COVID-19 #

As Washington state confronts the ongoing coron­avirus pandemic, WSNA is working around the clock to advocate for your safety at all levels – with federal leaders and partners, with the Governor, state and local health officials, and directly with health care facilities.

We’re doing our best to keep this page updated on an ongoing basis. You’ll find answers to some top questions as well as links to key sources of the most up-to-date information.

Frequently asked questions #

Personal protective equipment (PPE) #

Assignments #

Staffing #

Can my employer require manda­tory overtime? Can employer require me to go to work when I’m not sched­uled citing​“event of an emergency” that is allowed in the CBA or under govern­ment declared​“State of Emergency”? What happens with the new staffing law? Does the employer have to follow it at all, (e.g., breaks, staffing commit­tees, staffing plans)?

Benefits/​Low Census #

Illness #

If I am sick with a high fever and my employer tells me I have to go into work, what should I do?


If I have a COVID related complaint, how do I go about having my voice heard?

Resources #

General resources #

Health­care Provider Recommendations/​Resources



2019 Novel Coron­avirus Outbreak



Corona Virus Response

WA State


Infor­ma­tion for Health­care Professionals



Coron­avirus Technical Guidance



Coron­avirus Disease



Resources on Coronavirus



HEAL-WA Liter­a­ture Search Engine

WA RN Library


HCP: Current Medical Information

WA RN Library

Dynamed​.com; Assis­tance avail­able:

Hotline #


The DOH has estab­lished a call center to address questions from the public. If you have questions about what is happening in Washington state, how the virus is spread, and what to do if you have symptoms, please call the DOH at 1−800−525−0127 and press #.


The Washington State Department of Health is recruiting volunteer health practitioners #

The time is now for nurses to do what we do. We get involved. We don’t sit on the sidelines while our commu­ni­ties suffer. We get things done. This pandemic will not subside without the dedica­tion and effort of our nation’s nurses.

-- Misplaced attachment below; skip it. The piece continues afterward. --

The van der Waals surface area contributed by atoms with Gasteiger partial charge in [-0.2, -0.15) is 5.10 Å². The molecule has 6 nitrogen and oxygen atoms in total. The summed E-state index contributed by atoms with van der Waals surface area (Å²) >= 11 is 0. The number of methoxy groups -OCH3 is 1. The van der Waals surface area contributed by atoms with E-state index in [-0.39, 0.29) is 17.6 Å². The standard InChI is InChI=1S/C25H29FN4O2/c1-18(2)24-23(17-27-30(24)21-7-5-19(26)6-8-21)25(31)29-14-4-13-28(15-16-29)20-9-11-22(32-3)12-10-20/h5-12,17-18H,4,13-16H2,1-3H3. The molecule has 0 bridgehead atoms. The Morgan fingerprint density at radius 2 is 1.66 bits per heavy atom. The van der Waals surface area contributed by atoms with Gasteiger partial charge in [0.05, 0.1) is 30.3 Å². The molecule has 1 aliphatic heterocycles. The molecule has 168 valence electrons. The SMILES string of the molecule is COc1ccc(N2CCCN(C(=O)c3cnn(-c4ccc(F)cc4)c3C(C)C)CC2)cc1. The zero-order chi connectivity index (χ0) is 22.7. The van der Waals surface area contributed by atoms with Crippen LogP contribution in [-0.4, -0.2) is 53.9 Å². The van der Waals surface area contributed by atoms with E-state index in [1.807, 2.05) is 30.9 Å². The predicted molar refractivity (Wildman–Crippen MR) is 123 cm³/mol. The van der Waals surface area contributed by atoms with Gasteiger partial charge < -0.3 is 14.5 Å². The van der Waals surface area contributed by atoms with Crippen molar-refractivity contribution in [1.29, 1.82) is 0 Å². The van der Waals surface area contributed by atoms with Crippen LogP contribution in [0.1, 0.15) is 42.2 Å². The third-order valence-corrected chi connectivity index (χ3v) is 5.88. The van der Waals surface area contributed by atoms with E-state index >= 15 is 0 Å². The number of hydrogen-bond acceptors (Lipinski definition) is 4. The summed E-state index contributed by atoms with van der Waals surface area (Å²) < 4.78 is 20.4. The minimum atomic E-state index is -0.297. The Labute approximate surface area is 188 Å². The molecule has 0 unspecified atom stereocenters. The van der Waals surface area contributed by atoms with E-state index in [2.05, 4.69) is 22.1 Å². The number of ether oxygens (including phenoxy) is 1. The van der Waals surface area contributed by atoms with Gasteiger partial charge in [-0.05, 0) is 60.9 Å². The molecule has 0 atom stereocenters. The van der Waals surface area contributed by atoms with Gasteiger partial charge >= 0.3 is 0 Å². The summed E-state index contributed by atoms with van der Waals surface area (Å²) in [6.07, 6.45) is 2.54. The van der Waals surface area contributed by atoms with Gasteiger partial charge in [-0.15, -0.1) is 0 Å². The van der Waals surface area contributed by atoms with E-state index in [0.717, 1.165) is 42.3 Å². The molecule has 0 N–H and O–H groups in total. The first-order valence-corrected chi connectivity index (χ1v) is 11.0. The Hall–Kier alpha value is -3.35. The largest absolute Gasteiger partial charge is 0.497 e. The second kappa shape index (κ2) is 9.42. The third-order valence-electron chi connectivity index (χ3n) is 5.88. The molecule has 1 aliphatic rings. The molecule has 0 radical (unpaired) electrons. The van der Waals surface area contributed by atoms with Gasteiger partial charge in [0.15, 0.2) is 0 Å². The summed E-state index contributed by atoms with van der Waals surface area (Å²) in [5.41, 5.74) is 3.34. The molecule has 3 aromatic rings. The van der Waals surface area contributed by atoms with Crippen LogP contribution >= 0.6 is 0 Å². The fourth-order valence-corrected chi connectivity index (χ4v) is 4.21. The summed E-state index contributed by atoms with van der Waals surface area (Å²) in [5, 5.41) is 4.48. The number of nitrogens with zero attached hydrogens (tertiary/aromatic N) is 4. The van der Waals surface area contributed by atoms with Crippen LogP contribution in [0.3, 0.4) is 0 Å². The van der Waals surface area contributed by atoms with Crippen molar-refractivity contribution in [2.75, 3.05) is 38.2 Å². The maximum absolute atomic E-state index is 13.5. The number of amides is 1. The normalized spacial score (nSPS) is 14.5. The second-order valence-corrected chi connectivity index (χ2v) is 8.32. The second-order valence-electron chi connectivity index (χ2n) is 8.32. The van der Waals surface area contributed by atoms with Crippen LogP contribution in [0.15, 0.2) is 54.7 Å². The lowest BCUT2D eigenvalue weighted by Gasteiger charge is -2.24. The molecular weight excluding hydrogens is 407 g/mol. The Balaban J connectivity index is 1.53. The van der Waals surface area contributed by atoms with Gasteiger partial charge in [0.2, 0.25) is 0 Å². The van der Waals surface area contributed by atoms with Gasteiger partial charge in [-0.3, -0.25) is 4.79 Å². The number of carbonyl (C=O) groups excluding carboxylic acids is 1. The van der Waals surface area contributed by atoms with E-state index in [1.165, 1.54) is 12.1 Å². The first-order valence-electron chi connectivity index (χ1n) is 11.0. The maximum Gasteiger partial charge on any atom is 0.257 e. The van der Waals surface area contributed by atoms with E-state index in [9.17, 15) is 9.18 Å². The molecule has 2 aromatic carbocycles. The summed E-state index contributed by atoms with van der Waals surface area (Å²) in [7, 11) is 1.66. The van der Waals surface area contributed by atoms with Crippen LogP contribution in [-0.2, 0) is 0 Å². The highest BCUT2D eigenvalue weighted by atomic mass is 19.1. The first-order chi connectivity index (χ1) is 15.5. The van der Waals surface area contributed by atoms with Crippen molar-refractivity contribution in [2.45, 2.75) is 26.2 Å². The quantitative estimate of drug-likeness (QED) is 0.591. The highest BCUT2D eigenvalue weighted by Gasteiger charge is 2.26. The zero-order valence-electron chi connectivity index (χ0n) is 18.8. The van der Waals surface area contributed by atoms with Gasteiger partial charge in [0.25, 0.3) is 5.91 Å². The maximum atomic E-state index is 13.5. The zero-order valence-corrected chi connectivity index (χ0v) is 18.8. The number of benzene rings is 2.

Updates #

WSNA statement on COVID surge and frontline nurses

Nurses will continue to step up and take care of patients through this pandemic; state health officials and hospitals need to step up and make sure nurses have what they need to stay safe and healthy

Governor updates vulnerable worker protections

On July 29, Governor Jay Inslee updated the proclamation that provides protections for vulnerable workers in Washington state and extended it through the duration of the current state of emergency.

Don’t call me hero … call me scientist

The world we live in today is forever changed. That’s a good thing in some ways. Historically, nurses have been framed as the caring ones or the angels at the bedside. These aren’t bad descriptors, but they don’t accurately describe today’s nurse. Today’s nurses are scientists, too.

Nurses campaigning in a time of coronavirus

In this election year, the pandemic has made one thing crystal clear: nurses are vitally important to the health of our communities. We need nurses — in our hospitals, in our long-term care facilities, in our schools and in our state legislature.

What are Crisis Standards of Care?

While Washington state has not needed to implement Crisis Standards of Care, a second surge of COVID-19 cases could require our state officials to revisit these standards.

Confronting COVID-19: Nurses on the front lines

Nurses across the state have stepped up and cared for COVID-19 patients under extraordinarily difficult circumstances. From the first chaotic days when guidance and protocols seemed to change on a daily basis, through extreme shortages of PPE and a lack of testing, you have served, and you have cared.

Racism is a public health emergency

A letter from Lynnette Vehrs, MN, RN, WSNA President, and Julia Barcott, RN, Chair of the WSNA Cabinet on Economic and General Welfare.

WSNA calls for reopening of UWMC inpatient psych unit

The University of Washington Medical Center has shut down the in-patient psychiatric unit, without committing to a timeline to reopen it. At a time when the coronavirus pandemic is raising concerns about the psychological well-being of so many of our residents, the UW is denying needed care by shutting down this unit.

In the media #